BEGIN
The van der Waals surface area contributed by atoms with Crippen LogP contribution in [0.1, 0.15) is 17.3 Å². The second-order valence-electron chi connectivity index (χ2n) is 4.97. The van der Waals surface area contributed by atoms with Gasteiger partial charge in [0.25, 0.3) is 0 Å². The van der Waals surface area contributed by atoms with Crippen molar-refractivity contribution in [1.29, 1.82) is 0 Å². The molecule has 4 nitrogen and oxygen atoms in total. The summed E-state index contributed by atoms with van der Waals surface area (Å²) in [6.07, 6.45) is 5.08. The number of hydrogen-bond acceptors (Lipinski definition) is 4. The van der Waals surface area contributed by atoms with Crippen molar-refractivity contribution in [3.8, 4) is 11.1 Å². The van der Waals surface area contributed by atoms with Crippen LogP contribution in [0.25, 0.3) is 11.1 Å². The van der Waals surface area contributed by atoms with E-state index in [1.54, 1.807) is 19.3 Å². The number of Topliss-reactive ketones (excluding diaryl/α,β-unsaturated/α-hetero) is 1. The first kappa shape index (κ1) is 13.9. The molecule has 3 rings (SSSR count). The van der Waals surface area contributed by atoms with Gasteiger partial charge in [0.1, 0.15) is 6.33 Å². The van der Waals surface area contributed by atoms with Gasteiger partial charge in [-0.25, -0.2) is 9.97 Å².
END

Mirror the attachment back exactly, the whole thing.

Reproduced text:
The van der Waals surface area contributed by atoms with Crippen LogP contribution in [0.1, 0.15) is 17.3 Å². The second-order valence-electron chi connectivity index (χ2n) is 4.97. The van der Waals surface area contributed by atoms with Gasteiger partial charge in [0.25, 0.3) is 0 Å². The van der Waals surface area contributed by atoms with Crippen molar-refractivity contribution in [1.29, 1.82) is 0 Å². The molecule has 4 nitrogen and oxygen atoms in total. The summed E-state index contributed by atoms with van der Waals surface area (Å²) in [6.07, 6.45) is 5.08. The number of hydrogen-bond acceptors (Lipinski definition) is 4. The van der Waals surface area contributed by atoms with Crippen molar-refractivity contribution in [3.8, 4) is 11.1 Å². The van der Waals surface area contributed by atoms with Crippen LogP contribution in [0.25, 0.3) is 11.1 Å². The van der Waals surface area contributed by atoms with E-state index in [1.54, 1.807) is 19.3 Å². The number of Topliss-reactive ketones (excluding diaryl/α,β-unsaturated/α-hetero) is 1. The first kappa shape index (κ1) is 13.9. The molecule has 3 rings (SSSR count). The van der Waals surface area contributed by atoms with Gasteiger partial charge in [0.1, 0.15) is 6.33 Å². The van der Waals surface area contributed by atoms with Gasteiger partial charge in [-0.25, -0.2) is 9.97 Å².